There are a few breweries that I am setting myself up for disappointment. My early acknowledgement of this may help me enjoy the beers more, or I will succome to disappointment and only drink BMC afterwards.  These breweries that I have not been able to drink yet are Russian River, New Glarius, Ninkasi , Jester King, and Hill Farmstead. I look forward to one day drinking their beers, but worry that my anticipation will hype me out of getting a clear read on the beer.

Friday, October 5, 2012

The Session #68

This month’s issue of The Session is produced by Tiffany over at 99 Pours.  Her topic of choice is Novelty Beers:
With the onslaught of even weirder beards…erm…beers…than before, I can’t help but wonder if novelty beers are going too far. Or maybe not far enough? LOL! As a merchant of beer, I can see the place for novelty beers, as I am choosing for some customers who say, “I want the strangest beer you have.

The novelty beer can sometimes drive me nuts. I shouldn’t see 10 pumpkin beers on the taplist in July. It just shouldn’t happen. I want to drink Oktoberfest beers in September and October, not July. A maibock is a spring beer, I don’t want to see it in January.  Heck, sometimes the seasonal Summer ales are called “Summer Ale”, and they show up in April.  Come on people. Anywho…

I love looking at a taplist to decide what I am drinking. I am not afraid to go off kilter and order something that I have never heard of (actually, I prefer that), something that I am scared of (hot peppers), or something that is using ingredients to play to the season (pumpkin). 

Thinking back to the brews that I have sampled, there are some that people would think were weird: Right Brain Little Italy Honey Basil, DuClaw HERO (2011- chocolate peanut butter porter), A billion different pumpkin and barrel aged beers (I don’t even like most of them), etc.

If I had to choose a beer that I enjoyed the most that included a unique or different ingredient, I might have to go with the DuClaw HERO (chocolate peanut butter porter). It was an easy beer to order, as I had heard that it was good, and I was in a dark beer mood at the time.  But my first reaction to the sip will be memorable. The first taste drew me into the beer. The chocolate and subtle yet appealing peanut butter tastes weren’t sickly sweet (kind of what I imagined), but rather they stood balanced with the malt and hops, like a perfect little triangle.  

I had tasted winners and losers when ordering novelty beers, but this was one winner that I could drink most days.

Tuesday, August 21, 2012

Coming into Autumn

As the temperature outside starts to dip (in the 50s last night), it makes me start to think about the great beers that are a coming. I have posted before saying that I love a huge hop hit after a summer of light drinking brews.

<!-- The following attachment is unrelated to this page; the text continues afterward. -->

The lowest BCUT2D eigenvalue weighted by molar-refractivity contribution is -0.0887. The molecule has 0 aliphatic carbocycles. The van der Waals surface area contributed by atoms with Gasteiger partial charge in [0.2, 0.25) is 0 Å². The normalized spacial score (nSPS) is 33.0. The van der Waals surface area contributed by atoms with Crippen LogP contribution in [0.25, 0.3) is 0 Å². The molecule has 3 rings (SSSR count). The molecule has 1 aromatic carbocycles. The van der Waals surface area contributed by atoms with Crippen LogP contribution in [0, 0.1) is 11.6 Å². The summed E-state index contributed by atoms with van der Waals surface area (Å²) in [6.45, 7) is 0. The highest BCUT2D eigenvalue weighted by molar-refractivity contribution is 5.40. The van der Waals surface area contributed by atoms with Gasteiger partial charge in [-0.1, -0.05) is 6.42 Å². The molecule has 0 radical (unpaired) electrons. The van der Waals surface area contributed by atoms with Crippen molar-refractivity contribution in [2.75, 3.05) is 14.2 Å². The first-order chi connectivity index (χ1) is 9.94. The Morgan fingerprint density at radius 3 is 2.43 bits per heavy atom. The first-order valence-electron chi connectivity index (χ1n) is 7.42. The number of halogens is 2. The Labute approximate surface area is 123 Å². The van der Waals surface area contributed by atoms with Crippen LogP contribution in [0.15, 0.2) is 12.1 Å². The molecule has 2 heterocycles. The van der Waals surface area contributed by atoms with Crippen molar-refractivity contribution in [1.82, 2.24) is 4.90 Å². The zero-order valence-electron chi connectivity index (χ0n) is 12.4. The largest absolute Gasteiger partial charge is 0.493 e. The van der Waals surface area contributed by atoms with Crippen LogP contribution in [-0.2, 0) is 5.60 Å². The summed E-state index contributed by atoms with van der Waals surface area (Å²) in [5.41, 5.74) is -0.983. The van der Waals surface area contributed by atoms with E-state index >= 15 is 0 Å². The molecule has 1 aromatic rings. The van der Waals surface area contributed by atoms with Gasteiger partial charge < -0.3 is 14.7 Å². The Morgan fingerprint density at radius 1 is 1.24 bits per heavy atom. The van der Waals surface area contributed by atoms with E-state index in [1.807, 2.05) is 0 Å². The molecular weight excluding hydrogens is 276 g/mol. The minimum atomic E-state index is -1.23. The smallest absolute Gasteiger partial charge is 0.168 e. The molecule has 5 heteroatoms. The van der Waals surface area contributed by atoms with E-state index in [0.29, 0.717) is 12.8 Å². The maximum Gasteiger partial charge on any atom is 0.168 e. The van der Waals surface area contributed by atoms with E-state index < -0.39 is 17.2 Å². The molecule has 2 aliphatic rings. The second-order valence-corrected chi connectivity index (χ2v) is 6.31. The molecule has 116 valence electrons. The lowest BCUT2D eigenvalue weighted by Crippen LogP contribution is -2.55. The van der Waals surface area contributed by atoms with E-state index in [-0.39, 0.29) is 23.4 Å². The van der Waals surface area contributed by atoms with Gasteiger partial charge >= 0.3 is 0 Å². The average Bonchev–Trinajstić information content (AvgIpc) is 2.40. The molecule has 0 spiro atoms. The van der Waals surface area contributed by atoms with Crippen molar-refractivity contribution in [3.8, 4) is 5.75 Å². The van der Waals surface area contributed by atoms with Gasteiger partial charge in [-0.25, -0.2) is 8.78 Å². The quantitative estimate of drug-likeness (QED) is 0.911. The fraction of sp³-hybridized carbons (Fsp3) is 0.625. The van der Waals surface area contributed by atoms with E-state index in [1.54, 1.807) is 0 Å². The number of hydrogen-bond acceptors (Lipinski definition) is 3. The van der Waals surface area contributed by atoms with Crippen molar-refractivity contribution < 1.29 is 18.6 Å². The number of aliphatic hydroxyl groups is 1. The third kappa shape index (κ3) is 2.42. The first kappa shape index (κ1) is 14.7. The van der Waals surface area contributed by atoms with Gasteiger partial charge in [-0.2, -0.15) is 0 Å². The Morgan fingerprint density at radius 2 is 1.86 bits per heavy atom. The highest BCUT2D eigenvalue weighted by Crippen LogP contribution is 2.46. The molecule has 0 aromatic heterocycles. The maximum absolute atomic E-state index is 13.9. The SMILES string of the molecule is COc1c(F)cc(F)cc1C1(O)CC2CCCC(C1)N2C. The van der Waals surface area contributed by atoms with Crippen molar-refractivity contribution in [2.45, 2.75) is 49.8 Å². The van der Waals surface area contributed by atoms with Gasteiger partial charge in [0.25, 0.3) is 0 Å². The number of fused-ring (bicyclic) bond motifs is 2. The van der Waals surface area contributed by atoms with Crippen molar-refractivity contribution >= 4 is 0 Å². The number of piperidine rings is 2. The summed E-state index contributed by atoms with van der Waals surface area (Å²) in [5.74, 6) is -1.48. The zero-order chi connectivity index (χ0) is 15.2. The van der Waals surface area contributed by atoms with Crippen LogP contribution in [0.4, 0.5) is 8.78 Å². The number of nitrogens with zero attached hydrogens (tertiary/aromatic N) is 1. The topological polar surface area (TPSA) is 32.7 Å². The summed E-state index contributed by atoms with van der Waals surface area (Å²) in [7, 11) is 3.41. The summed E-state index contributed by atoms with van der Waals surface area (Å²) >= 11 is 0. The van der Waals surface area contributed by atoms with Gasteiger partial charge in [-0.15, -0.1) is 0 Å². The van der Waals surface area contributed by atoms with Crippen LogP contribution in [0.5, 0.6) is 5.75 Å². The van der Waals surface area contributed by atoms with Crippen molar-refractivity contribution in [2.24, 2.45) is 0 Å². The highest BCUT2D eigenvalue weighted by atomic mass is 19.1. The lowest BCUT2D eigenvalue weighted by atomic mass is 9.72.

One beer that I don’t feel the need to drink is the plethora of “pumpkin” beers that flood the market, and yes, I too will rant on why the hell are pumpkin beers showing up in August. I have pumpkin fields less than a mile from my house, there has not been enough time for a brewery to use the pumpkin in the beer.  Finally, I have seen some labels that describe it with pumpkin spices, instead of claiming to use pumpkins.  One that I will recommend is Oliver Ales pumpkin beer (Freddy's Revenge), as he has documented the roasting of the pumpkins online, and the flavor is pretty good (even though I am not a huge pumpkin person myself).

But I do love Oktoberfest style beers, whether they are ales or lagers, they always seem to be easy drinking, balanced beers that work well for anyone.  You can add a second dose of hops to give it something different if you are making a homebrew. 

As for commercial breweries, everyone should have had Sam Adams Oktoberfest by now, if not, they released it this year in July, so go out and grab one. Spaten, Ayinger and Paulander seem to be the default German beers that people drink, and I fully support those decisions. I like to grab a Flying Dog Dogtoberfest, one of the reasons being the awesome name and artwork. Victory does what Victory does and hops up their Festbier.  Great Lakes also makes one of the easiest drinking Oktoberfests, so that is always a recommendations.

Whether you like the dark warming beers that are on the horizon, the spiced up pumpkin beers that are taking over the shelf or the balanced Oktoberfest beers, enjoy what you like with friends and always be responsible.

Friday, August 3, 2012

The Session #66- My Frankenstein Beer

For this version of The Session, Craig over at drinkdrank ponders:
We all have our favorite brews—even if you say you don't; deep,deep down we all do. From IPAs to Pilsners, Steam Beers to Steinbiers, something out there floats your boat. What if we look that to another level? What if you were to design the perfect brew—a Tolkien-esque One Beer to Rule Them All. The perfect beer for you, personally. Would it be hoppy and dark or strong and light? Is it augmented with exotic ingredients or traditionally crafted? Would your One Beer be a historic recreation or something never before dreamt of? The sky is the limit on this one...

I'd suspect that most of you out there probably have a good understanding about the brewing process—but if you don't, no sweat, just wing it. This exercise isn't about making sure you've checked all the right boxes for the BJCP or some homebrew competition. This Session is all about imagining the possibilities—no matter how ridiculous! Feel free to create a recipe, right down to the aplha acid in your hops or conjure up a review just like you'd do for any other beer. However you want to come at this, it's your ultimate beer, your One Beer to Rule Them All!